Amniotic fluid embolus


  • Maternal mortality rate ~80%
  • 85% of survivors have neurologic sequelae
  • Occurs in 2-8 per 100,000 deliveries[1]
    • Responsible for ~10% of maternal mortality in US

Risk Factors

  • Cesarean delivery
  • Advanced maternal age
  • Abnormal placental implantation
  • Uterine rupture
  • Eclampsia
  • Amniocentesis
  • Trauma

Clinical Features

Differential Diagnosis

3rd Trimester/Postpartum Emergencies


Post cesarean chest X-ray in a patient with acute amniotic fluid embolus.
Chest X-ray with diffuse infiltration throughout the lungs in a patient with acute amniotic fluid embolus.
Chest CT showing homogeneous ground-glass opacities in a patient with acute amniotic fluid embolus.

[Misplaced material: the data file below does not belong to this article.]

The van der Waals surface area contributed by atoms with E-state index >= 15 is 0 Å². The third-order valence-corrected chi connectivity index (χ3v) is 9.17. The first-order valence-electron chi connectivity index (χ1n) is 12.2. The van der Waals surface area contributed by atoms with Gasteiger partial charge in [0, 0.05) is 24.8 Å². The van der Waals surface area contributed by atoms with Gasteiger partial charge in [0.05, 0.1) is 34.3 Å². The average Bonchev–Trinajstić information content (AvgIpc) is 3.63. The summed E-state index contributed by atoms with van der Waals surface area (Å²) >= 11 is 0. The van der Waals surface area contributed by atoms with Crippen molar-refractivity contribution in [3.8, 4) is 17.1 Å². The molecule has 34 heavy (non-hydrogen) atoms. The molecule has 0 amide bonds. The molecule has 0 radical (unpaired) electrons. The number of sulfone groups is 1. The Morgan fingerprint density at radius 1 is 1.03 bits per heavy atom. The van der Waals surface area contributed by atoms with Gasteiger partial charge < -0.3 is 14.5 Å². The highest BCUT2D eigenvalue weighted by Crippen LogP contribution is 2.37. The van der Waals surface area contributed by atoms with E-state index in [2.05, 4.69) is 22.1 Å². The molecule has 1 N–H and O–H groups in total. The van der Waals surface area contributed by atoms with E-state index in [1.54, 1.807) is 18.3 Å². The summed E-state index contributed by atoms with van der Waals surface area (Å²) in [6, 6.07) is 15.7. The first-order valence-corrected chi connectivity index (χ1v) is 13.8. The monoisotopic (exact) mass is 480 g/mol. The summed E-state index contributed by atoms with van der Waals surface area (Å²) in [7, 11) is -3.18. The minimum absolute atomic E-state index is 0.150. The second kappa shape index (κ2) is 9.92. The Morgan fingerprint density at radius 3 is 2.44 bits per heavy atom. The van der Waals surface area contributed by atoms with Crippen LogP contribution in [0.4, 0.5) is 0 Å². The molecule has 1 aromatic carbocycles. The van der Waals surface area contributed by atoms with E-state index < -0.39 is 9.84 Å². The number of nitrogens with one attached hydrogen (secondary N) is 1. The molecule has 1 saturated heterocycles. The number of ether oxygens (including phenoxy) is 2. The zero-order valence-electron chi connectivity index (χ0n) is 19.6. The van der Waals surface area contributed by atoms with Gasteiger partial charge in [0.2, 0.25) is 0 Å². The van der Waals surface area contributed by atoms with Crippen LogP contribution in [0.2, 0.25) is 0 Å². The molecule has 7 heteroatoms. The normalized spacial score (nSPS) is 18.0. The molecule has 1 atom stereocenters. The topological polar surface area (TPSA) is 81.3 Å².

• Diagnosis of exclusion
  • Consider CXR and/or chest CT


  • Treat hypoxia (may require intubation)
  • Treat hypotension → Pressors / blood products
  • Avoid hypoperfusion → Place patient in left lateral decubitus position
  • Immediate delivery of fetus → Emergent c-section

A-OK Medications

Only case reports have described the following three therapies[2]

  1. Atropine - 1mg IV
    • Vagolytic properties may help
  2. Ondansetron 8 mg IV
    • Blocking of serotonin receptors can inhibits the release of more inflammatory mediators.
  3. Ketorolac - 30mg IV
    • Can block thromboxane production and prevent coagulopathies.


  • Admit

See Also


  1. Fong A, Chau CT, Pan D, et al. Amniotic fluid embolism: antepartum, intrapartum and demographic factors. J Matern Fetal Neonatal Med. 2014 Jun 30. 1-6.
  2. Rezai S. et al. Atypical Amniotic Fluid Embolism Managed with a NovelTherapeutic Regimen Case Reports in Obstetrics and Gynecology. 2017.